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If there is one person I know I love, it’s my grandmother. I have never called her that, though. It was always, “gramma,” “gram,” “graham cracker,” or sometimes “mommy” by accident.
Some of my earliest memories are of Gram showing me things.
She was holding my hand in the park in autumn and an airplane painted a streak of white across the sky. “Avión! Avión!” Gram pointed, and I smiled because I was aboard the plane in my imaginary world.
I was kneeling on the big bed with my nose pressed against the window, watching condensation gather around my nose and mouth, and I heard her voice. She was pointing to a pretty black-and-white bird on the lawn, whispering, “Look at the Magpie, Hailey! Magpie, Magpie,” she repeated. I wonder if I would have forgotten had she not repeated.
I never knew “grandparents.” I knew “grandpa” and I knew “grandma.” “Grandpa” was intermittently present during holidays, but “grandma” was always there. Gram was the epitome of independence, maturity, love, warmth, home. Gram was the all-encompassing matriarch of my childhood: Monday through Friday, from eight to five, everyday. She was the strongest woman in the world, as far as I was concerned. She could open jars of peanut butter and move the sliding-glass door. She could get anywhere she needed to go in the suburbs without a car.
That’s why I refused to believe it when they told me about the time Gram broke.
There’s something you should know about Gram: She is Mexican. She grew up with six sisters and one brother in a section house belonging to the Southern Pacific Railroad in a small town called Black Butte, not far from the base of Mount Shasta. Her father worked for the railroad and she would stand on her tiptoes to watch his hands work on the counter, making his salsa using a mortar and pestle. Her and her siblings would walk “though snowstorms for miles,” to get to school, where their names were Americanized and they felt uncomfortable eating their tortillas with so many sandwiches acting superior. But above all, her family never missed a day of church.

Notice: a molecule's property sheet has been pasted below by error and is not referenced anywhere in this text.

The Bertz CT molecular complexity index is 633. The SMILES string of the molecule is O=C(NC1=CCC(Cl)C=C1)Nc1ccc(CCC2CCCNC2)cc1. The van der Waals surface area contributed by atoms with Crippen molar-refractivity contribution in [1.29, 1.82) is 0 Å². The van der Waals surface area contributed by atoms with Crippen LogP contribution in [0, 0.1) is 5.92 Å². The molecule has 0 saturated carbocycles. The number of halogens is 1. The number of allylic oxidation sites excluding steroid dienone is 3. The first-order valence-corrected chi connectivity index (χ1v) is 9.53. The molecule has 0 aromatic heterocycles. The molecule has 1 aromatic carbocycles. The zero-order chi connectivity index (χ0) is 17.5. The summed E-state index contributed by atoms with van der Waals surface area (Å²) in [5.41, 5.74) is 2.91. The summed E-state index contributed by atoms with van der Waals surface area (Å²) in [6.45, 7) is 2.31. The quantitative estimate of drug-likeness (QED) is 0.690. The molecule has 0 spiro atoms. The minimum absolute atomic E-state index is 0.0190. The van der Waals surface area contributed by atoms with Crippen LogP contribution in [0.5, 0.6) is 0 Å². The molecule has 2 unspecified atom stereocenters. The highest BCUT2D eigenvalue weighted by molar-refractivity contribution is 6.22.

That’s another thing you should know about Gram: She is one of the most devout Catholics you will ever meet. She bought my sister and I glow-in-the-dark rosaries, and we would kneel and pray every afternoon before lunch. I was probably making the sign of the cross before I could walk. Every shelf in her house contains at least one picture-book bible placed very suggestively on the lower shelf. There were as many animated hagiographies as there were Disney movies in the VHS collection she had reserved for us. I believe faith is a good thing, a strong thing, a noble thing; like Gram. But there is a certain ideology taught by Catholicism that led to the break: Divorce is not okay. Marriage is not only a covenant with your spouse, but with God. In other words, it’s not something to be taken lightly. In fact, it’s quite sacred. And this is one Catholic belief I know I agree with.
However, it’s also a belief that I resent, because it is the reason that Gram broke. When my Grandfather left her (for reasons still ambiguous to me), she took the blow twice as hard. Not only was she loosing him, she was loosing the favor of her God. She, the abandoned, probably felt more at fault than my Grandfather, the abandoner. And this will never make sense to me because, in my eyes, Gram is an absolute saint. She is my hero. She made me who I am, and yet I am nothing like her. Nowhere near as good, at least.
But that is the true testimony of Gram’s strength. After she broke, she put back the pieces.
She put them back, and still made me.